Playing the Short Game (Part 13): The Numbers Game

In the last few weeks, in Parts 10-12, I reviewed the process for submitting your short fiction to one of your targeted markets and included some advice on mistakes to avoid.

To start off this week, let’s assume that you’ve been following along with that process and that you now have actually submitted one of your stories to the top market on your list.

I’ve Sent My Story–Now What?

First of all, congratulations. Good for you. You’re on your way. So now you can just sit back and wait for the editor to reply to your submission, right?

Wrong (c’mon, you knew that was coming). What is right is to write. Write another story. Send that story out to your next top market. Then write another story and send that out. Rinse and repeat.

It’s a Numbers Game

Because, here’s the thing–here’s the secret to success as a writer, whether that be as a short fiction writer or as a novelist: it’s a numbers game. The more fiction that you’ve written and that you have out in front of an editor at a professional market, the better chance you have to be a success. ...

Read the entire article here.

Playing the Short Game (Part 12): What NOT to do when submitting fiction

Part 12 of my series on how to market and sell short fiction is now up at Amazing Stories. In the last two weeks, Part 10 and Part 11, I discussed the mechanics of submitting your story to a market, cover letters, manuscript formatting, formatting different types of dialog, and an explanation of the two different methods of calculating word count.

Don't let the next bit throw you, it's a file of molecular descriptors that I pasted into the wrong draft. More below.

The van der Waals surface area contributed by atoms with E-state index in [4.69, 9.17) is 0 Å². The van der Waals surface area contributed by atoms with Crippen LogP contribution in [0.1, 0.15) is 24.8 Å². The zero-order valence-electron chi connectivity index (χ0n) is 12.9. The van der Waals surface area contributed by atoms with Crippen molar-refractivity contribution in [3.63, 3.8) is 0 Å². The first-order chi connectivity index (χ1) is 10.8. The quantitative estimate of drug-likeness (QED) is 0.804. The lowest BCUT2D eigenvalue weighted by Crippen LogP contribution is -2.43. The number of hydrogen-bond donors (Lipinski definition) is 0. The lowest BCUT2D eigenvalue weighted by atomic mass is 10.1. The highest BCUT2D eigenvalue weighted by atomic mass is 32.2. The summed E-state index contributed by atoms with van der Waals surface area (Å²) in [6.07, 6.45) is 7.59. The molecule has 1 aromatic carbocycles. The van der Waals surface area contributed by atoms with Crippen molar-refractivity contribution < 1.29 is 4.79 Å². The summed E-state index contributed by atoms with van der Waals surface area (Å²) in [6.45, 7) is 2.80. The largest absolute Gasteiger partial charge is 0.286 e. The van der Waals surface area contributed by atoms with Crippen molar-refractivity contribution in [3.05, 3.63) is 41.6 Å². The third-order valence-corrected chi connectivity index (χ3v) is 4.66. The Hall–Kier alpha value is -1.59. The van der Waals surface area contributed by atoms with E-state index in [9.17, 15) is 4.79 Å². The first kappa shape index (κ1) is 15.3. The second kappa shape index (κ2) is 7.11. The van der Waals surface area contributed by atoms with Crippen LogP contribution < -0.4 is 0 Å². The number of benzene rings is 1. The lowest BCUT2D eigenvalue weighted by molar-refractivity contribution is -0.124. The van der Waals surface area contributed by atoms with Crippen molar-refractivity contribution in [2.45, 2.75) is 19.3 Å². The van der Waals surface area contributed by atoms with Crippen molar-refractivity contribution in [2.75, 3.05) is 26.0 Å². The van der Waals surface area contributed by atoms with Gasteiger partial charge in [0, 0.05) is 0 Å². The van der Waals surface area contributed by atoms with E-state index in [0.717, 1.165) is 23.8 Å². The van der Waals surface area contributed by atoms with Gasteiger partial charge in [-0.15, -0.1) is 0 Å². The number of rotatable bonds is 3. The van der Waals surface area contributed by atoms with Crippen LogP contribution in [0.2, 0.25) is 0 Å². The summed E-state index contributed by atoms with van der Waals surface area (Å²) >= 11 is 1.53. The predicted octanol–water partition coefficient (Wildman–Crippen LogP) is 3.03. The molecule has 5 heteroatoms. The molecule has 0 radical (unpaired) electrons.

This week, I finish this topic on how to submit short fiction by discussing two commonly confused and unwise practices: multiple submissions and simultaneous submissions. Please drop by and ask a question or leave a comment.

I'll be at Ad Astra in Toronto this weekend

This weekend, I'll be appearing as an author guest at Ad Astra, the excellent fan-run convention in Toronto (well, actually Markham). See below for my schedule of readings, signings, and panels, which includes moderating a panel with Jim Butcher. Woo hoo! 

  • Friday 9:30 pm (Floor 2, Suite 2):  Reading (I'll be reading from my Aurora-eligible story, "The Walker of the Shifting Borderland"
  • Saturday 3 pm (Ellsemere East): Demons, Werewolves, and Necromancers Douglas Smith, Jim Butcher, Timothy Carter
  • Saturday 4 30 pm (Berczy B): Autograph Session (to 6 pm)
  • Saturday 9:30 pm (Suite 1401): Reading at the digital launch for the Blood and Water anthology (I'll be reading my story "Spirit Dance")
  • Sunday 11 am (Berczy A): How Do You Know It's Done? Douglas Smith, Stephanie Bedwell-Grime, Marie Bilodeau, Gabrielle Harbowy
  • Sunday 12 pm (Arctic): Animals In Fiction Douglas Smith, Sarah Water-raven, Fiona Patton, Sandra Kasturi